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Home > Blogs > Anthony Harrington > GM is the second largest IPO in US history – why?

GM is the second largest IPO in US history – why?

Finance Blogger: Anthony Harrington Anthony Harrington

From needing a massive US taxpayer handout at the height of the crash, on November 17 2010 General Motors successfully rose from the ashes, pushing through a $15.8 billion IPO of common shares, the second largest in US history after the $19.7 billion Visa IPO in 2008.

Moreover the GM IPO is on course to raise an additional $8.1 billion, if the company’s overallotment option, plus a sale of preferred shares goes through. If this happens GM will have officially scooped the largest IPO of common stock ever, beating the previous high of $22.1 billion set with the floatation of Beijing’s Agricultural Bank of China.

The big question, given the company’s well-publicized woes during the 2008 downturn, plus the relatively unhappy state of the US auto industry which struggles to be price competitive in global terms, is why GM has found it so easy to raise so much money.

Interestingly, although the IPO was priced at $33, according to Bloomberg, the US Treasury, which was GM’s biggest shareholder and is now a minority shareholder, needs to get $43.67 as an average price for its stake in order for the US taxpayer to break even on its bailout of GM.

Moreover, $33 is a very good price indeed for GM to have achieved and represents a huge vote of confidence by investors which it is hard, at this stage, to feel entirely comfortable about. Bloomberg quotes one US auto consulting firm as saying that investors are going to have to be really patient in order to get their money back, and that GM was “really going to have to hit the ball out of the park in the next couple of years.”

The Treasury took a modest loss to get the IPO away, losing $3.8 billion on the sale of 358 million shares. It retains a 37% stake and according to the Detroit News, will need to see the remaining shares pick up to over $50 to break even on its original $49.5 billion bailout of GM.

Commenting on the IPO, Treasury Secretary Tim Geithner said:

"[It] is an important step in the turnaround of the company and for our work to recover taxpayer dollars and exit this investment as soon as practicable [...] It is now widely recognized that the taxpayers' investment not only helped save jobs during the worst economic crisis in a generation but also gave the auto industry a solid foundation on which to build."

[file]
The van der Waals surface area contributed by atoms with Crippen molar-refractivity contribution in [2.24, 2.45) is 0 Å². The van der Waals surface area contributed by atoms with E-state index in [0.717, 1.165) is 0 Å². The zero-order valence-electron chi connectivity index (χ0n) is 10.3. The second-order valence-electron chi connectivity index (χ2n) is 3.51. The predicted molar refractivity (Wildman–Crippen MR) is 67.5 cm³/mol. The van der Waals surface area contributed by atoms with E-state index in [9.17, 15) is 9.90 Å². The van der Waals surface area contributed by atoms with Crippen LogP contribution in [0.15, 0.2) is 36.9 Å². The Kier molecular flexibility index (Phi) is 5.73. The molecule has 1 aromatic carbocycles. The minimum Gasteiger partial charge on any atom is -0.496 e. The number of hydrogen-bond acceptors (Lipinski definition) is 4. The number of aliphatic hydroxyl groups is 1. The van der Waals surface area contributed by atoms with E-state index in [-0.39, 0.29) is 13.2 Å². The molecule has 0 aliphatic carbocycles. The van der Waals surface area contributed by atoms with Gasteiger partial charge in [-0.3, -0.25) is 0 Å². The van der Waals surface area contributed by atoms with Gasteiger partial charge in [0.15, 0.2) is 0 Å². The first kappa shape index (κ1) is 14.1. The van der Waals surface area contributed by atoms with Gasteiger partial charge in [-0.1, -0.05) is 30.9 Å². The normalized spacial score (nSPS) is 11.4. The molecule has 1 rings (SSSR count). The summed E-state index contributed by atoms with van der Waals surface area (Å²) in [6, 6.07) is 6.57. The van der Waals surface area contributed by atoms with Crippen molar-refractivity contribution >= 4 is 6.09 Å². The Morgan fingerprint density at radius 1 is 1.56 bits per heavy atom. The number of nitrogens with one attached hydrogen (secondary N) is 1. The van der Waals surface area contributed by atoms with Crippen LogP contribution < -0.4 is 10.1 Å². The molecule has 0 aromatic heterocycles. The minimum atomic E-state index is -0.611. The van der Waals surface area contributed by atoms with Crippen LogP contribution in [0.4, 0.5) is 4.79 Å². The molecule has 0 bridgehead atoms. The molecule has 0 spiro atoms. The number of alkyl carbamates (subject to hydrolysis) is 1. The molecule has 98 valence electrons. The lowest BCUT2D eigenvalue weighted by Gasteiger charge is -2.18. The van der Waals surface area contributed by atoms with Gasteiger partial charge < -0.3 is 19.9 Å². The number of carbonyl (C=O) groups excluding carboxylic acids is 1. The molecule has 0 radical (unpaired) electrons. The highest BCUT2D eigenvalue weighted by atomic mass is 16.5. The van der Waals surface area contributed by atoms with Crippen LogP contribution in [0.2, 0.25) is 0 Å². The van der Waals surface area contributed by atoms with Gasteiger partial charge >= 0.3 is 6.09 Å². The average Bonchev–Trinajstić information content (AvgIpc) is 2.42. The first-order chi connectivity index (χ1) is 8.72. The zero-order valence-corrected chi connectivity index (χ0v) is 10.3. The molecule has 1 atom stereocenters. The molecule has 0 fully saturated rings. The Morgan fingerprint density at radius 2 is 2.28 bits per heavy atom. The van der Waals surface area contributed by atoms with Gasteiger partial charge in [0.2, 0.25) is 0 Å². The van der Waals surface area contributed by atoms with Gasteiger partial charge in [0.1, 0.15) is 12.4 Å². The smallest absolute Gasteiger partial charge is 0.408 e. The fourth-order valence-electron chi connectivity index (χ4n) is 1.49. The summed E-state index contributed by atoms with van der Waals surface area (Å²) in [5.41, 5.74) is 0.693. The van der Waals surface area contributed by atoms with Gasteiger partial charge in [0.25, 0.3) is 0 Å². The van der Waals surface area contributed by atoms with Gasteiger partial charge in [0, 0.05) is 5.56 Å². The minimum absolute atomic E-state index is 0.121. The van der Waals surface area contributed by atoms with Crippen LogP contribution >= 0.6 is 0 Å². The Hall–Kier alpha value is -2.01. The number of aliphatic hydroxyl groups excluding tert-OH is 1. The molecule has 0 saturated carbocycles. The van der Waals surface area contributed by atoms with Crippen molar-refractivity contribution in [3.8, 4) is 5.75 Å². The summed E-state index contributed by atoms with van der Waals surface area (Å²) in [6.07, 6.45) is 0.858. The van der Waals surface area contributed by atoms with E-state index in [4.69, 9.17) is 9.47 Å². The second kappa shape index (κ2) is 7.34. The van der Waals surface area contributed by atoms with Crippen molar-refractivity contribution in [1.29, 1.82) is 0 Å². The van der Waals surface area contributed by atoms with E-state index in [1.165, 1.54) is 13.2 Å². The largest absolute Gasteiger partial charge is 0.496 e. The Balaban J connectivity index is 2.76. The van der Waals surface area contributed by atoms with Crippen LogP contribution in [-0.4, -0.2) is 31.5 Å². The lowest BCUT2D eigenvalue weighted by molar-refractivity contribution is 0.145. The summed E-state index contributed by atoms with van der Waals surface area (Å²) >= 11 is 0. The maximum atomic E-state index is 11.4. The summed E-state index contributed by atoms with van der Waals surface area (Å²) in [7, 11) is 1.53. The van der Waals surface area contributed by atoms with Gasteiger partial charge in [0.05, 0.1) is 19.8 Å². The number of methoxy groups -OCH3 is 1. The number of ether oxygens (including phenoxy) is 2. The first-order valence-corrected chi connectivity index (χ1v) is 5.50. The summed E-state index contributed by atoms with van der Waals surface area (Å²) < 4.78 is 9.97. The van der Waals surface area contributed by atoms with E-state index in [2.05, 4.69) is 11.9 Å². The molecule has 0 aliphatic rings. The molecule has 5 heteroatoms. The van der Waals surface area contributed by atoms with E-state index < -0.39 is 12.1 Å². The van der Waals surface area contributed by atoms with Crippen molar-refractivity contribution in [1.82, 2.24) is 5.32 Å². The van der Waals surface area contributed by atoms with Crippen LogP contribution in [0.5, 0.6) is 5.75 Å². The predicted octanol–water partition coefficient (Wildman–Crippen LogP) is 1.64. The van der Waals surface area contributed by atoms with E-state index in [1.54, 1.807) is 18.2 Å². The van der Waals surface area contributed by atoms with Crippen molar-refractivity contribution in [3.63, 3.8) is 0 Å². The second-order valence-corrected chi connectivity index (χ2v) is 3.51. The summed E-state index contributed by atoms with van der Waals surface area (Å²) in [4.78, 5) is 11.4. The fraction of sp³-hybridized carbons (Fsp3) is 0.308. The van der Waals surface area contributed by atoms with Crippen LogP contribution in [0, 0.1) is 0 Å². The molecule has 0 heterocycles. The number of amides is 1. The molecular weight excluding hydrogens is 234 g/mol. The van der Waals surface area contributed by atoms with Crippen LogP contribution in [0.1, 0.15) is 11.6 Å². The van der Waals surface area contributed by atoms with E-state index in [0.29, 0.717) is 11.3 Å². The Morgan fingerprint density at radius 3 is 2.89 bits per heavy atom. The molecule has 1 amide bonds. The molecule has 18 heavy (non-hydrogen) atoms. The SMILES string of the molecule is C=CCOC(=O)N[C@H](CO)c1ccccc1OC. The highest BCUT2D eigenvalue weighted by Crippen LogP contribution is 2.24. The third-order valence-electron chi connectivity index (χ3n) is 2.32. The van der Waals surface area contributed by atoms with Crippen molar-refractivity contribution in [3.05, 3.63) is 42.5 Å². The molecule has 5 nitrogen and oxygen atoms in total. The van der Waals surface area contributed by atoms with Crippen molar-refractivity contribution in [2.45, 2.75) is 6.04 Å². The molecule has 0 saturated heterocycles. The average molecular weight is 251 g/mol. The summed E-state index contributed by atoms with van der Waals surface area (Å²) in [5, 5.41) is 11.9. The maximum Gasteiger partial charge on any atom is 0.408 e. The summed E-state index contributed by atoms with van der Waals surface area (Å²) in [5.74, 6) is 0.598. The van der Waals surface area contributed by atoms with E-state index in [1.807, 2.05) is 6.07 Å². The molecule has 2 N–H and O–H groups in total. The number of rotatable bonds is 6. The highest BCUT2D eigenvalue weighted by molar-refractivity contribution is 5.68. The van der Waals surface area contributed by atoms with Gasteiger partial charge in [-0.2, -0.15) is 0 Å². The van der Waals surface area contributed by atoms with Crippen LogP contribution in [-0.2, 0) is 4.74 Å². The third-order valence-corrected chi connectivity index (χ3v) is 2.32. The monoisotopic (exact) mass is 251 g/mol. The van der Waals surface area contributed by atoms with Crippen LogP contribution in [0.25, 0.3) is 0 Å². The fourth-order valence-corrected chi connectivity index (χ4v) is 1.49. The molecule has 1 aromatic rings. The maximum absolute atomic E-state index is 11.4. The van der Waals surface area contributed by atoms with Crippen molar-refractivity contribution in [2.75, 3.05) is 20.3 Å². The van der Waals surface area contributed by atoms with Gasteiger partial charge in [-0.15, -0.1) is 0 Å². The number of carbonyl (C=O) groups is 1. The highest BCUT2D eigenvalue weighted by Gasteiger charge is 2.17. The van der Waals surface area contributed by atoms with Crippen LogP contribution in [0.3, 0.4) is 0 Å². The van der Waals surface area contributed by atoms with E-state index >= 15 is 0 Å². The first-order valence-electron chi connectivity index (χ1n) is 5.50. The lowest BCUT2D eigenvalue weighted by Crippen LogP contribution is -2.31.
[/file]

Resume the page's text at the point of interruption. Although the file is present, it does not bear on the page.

There was reportedly some nervousness in Treasury circles that the Government might end up looking foolish for agreeing to too low a price if the market bid up GM’s shares in the first few days after the IPO. However, that does not appear to have happened. Although the shares shot to $36, up $3 within hours of trading commencing, the stock was trading at just over $34 dollars by the weekend following the IPO. On a huge, high profile IPO like this there will always be some instant profit taking by institutions who scored large allocations, and retail investors will bid up the price seeking to get in on the action. The Treasury will be relieved that the IPO was not staged at the $29.00 mark, as originally proposed.

For many, of course, the price was less important than the fact that the shares of an iconic US company are once again being traded on the NYSE.

As part of its restructuring through the bankruptcy process, GM shed 92% of its debt and closed 14 out of a total of 47 plants. It has turned its loss making business around, going from a reported loss of $4,000 per car made, to a profit of $2,000. That turnaround has been crucial to making the company more attractive. Chris Liddell, GM vice chairman and CFO summed it up nicely when he said: “We used to be a $100 billion finance company and a $100 billion pension plan with a small car company attached.” That is the model that GM is now distancing itself from as it seeks to get back to its primary day job, making cars for profit. If it succeeds investors will get some return on their enthusiastic support for the GM IPO. If it doesn’t, this IPO could sting…

Further reading on IPOs and bailouts:

Tags: auto sector , General Motors , GM IPO , IPO , manufacturing , US Treasury
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